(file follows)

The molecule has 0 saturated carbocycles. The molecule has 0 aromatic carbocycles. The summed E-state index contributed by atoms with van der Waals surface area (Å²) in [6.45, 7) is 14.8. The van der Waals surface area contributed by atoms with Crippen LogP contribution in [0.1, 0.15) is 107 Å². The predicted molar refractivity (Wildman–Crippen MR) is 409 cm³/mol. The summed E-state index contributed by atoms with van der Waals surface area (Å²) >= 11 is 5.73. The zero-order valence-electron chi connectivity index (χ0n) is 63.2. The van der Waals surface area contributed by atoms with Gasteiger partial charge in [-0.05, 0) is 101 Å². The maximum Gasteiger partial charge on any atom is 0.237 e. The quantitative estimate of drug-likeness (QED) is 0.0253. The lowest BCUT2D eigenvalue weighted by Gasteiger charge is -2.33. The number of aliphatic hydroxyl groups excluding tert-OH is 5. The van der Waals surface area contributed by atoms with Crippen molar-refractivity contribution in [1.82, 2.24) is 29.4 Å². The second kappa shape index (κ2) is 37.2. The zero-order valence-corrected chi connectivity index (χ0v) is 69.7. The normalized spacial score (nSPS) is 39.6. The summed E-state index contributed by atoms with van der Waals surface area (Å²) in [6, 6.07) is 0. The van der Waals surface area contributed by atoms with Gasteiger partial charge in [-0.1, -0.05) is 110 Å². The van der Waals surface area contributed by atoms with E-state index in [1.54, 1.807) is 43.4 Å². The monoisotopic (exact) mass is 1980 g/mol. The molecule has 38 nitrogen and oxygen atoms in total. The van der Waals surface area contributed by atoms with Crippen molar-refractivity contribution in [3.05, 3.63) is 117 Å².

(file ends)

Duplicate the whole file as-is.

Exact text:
The molecule has 0 saturated carbocycles. The molecule has 0 aromatic carbocycles. The summed E-state index contributed by atoms with van der Waals surface area (Å²) in [6.45, 7) is 14.8. The van der Waals surface area contributed by atoms with Crippen LogP contribution in [0.1, 0.15) is 107 Å². The predicted molar refractivity (Wildman–Crippen MR) is 409 cm³/mol. The summed E-state index contributed by atoms with van der Waals surface area (Å²) >= 11 is 5.73. The zero-order valence-electron chi connectivity index (χ0n) is 63.2. The van der Waals surface area contributed by atoms with Gasteiger partial charge in [-0.05, 0) is 101 Å². The maximum Gasteiger partial charge on any atom is 0.237 e. The quantitative estimate of drug-likeness (QED) is 0.0253. The lowest BCUT2D eigenvalue weighted by Gasteiger charge is -2.33. The number of aliphatic hydroxyl groups excluding tert-OH is 5. The van der Waals surface area contributed by atoms with Crippen molar-refractivity contribution in [1.82, 2.24) is 29.4 Å². The second kappa shape index (κ2) is 37.2. The zero-order valence-corrected chi connectivity index (χ0v) is 69.7. The normalized spacial score (nSPS) is 39.6. The summed E-state index contributed by atoms with van der Waals surface area (Å²) in [6, 6.07) is 0. The van der Waals surface area contributed by atoms with Gasteiger partial charge in [-0.1, -0.05) is 110 Å². The van der Waals surface area contributed by atoms with E-state index in [1.54, 1.807) is 43.4 Å². The monoisotopic (exact) mass is 1980 g/mol. The molecule has 38 nitrogen and oxygen atoms in total. The van der Waals surface area contributed by atoms with Crippen molar-refractivity contribution in [3.05, 3.63) is 117 Å².